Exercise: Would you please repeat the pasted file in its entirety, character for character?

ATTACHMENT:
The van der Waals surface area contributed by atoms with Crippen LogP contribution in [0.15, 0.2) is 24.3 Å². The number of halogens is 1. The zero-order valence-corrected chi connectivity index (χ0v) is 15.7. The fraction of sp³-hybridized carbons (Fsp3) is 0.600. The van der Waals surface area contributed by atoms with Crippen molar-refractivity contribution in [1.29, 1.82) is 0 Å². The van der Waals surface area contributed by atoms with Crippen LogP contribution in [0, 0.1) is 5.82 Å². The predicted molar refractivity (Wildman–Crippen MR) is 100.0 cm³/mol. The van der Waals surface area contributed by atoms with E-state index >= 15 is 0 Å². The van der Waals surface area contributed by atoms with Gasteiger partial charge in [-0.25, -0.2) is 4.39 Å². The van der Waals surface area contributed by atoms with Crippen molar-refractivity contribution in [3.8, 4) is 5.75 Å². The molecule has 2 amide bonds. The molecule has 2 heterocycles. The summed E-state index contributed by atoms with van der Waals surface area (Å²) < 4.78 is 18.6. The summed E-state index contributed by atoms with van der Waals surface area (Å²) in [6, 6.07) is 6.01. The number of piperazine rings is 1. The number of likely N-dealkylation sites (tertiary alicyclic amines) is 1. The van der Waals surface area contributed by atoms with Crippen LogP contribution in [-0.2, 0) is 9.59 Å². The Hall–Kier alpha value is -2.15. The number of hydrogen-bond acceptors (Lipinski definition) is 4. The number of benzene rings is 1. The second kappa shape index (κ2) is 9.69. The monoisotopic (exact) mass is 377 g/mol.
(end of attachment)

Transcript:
The van der Waals surface area contributed by atoms with Crippen LogP contribution in [0.15, 0.2) is 24.3 Å². The number of halogens is 1. The zero-order valence-corrected chi connectivity index (χ0v) is 15.7. The fraction of sp³-hybridized carbons (Fsp3) is 0.600. The van der Waals surface area contributed by atoms with Crippen molar-refractivity contribution in [1.29, 1.82) is 0 Å². The van der Waals surface area contributed by atoms with Crippen LogP contribution in [0, 0.1) is 5.82 Å². The predicted molar refractivity (Wildman–Crippen MR) is 100.0 cm³/mol. The van der Waals surface area contributed by atoms with E-state index >= 15 is 0 Å². The van der Waals surface area contributed by atoms with Gasteiger partial charge in [-0.25, -0.2) is 4.39 Å². The van der Waals surface area contributed by atoms with Crippen molar-refractivity contribution in [3.8, 4) is 5.75 Å². The molecule has 2 amide bonds. The molecule has 2 heterocycles. The summed E-state index contributed by atoms with van der Waals surface area (Å²) < 4.78 is 18.6. The summed E-state index contributed by atoms with van der Waals surface area (Å²) in [6, 6.07) is 6.01. The number of piperazine rings is 1. The number of likely N-dealkylation sites (tertiary alicyclic amines) is 1. The van der Waals surface area contributed by atoms with Crippen LogP contribution in [-0.2, 0) is 9.59 Å². The Hall–Kier alpha value is -2.15. The number of hydrogen-bond acceptors (Lipinski definition) is 4. The number of benzene rings is 1. The second kappa shape index (κ2) is 9.69. The monoisotopic (exact) mass is 377 g/mol.